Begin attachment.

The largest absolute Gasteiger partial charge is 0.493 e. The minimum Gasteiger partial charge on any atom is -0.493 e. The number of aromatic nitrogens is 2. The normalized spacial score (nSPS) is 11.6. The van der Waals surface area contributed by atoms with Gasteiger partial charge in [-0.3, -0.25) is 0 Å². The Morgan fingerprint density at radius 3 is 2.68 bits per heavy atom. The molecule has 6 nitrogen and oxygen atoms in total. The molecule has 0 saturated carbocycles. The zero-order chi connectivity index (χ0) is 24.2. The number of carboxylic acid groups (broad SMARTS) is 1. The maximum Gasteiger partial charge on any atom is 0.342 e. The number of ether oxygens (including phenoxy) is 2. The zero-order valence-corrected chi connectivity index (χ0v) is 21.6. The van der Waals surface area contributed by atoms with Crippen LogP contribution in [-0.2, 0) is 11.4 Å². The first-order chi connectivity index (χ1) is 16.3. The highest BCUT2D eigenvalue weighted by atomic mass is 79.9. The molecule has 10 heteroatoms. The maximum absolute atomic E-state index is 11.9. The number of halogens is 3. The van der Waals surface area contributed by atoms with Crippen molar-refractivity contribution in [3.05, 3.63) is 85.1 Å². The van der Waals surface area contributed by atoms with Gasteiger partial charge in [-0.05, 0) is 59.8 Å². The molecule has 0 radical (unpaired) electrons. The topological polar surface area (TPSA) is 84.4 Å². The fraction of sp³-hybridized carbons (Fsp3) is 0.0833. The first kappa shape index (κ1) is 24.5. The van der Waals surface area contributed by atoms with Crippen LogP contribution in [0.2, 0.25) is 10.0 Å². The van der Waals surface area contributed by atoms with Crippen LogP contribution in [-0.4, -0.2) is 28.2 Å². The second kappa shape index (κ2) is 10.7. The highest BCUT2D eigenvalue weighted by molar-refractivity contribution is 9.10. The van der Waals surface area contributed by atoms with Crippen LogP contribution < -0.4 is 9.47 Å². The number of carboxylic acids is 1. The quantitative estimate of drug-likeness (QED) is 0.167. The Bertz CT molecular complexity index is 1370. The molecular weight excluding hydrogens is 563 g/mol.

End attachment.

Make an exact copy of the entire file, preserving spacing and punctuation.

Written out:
The largest absolute Gasteiger partial charge is 0.493 e. The minimum Gasteiger partial charge on any atom is -0.493 e. The number of aromatic nitrogens is 2. The normalized spacial score (nSPS) is 11.6. The van der Waals surface area contributed by atoms with Gasteiger partial charge in [-0.3, -0.25) is 0 Å². The Morgan fingerprint density at radius 3 is 2.68 bits per heavy atom. The molecule has 6 nitrogen and oxygen atoms in total. The molecule has 0 saturated carbocycles. The zero-order chi connectivity index (χ0) is 24.2. The number of carboxylic acid groups (broad SMARTS) is 1. The maximum Gasteiger partial charge on any atom is 0.342 e. The number of ether oxygens (including phenoxy) is 2. The zero-order valence-corrected chi connectivity index (χ0v) is 21.6. The van der Waals surface area contributed by atoms with Crippen LogP contribution in [-0.2, 0) is 11.4 Å². The first-order chi connectivity index (χ1) is 16.3. The highest BCUT2D eigenvalue weighted by atomic mass is 79.9. The molecule has 10 heteroatoms. The maximum absolute atomic E-state index is 11.9. The number of halogens is 3. The van der Waals surface area contributed by atoms with Crippen molar-refractivity contribution in [3.05, 3.63) is 85.1 Å². The van der Waals surface area contributed by atoms with Gasteiger partial charge in [-0.05, 0) is 59.8 Å². The molecule has 0 radical (unpaired) electrons. The topological polar surface area (TPSA) is 84.4 Å². The fraction of sp³-hybridized carbons (Fsp3) is 0.0833. The first kappa shape index (κ1) is 24.5. The van der Waals surface area contributed by atoms with Crippen LogP contribution in [0.2, 0.25) is 10.0 Å². The van der Waals surface area contributed by atoms with Crippen LogP contribution in [-0.4, -0.2) is 28.2 Å². The second kappa shape index (κ2) is 10.7. The highest BCUT2D eigenvalue weighted by molar-refractivity contribution is 9.10. The van der Waals surface area contributed by atoms with Crippen LogP contribution < -0.4 is 9.47 Å². The number of carboxylic acids is 1. The quantitative estimate of drug-likeness (QED) is 0.167. The Bertz CT molecular complexity index is 1370. The molecular weight excluding hydrogens is 563 g/mol.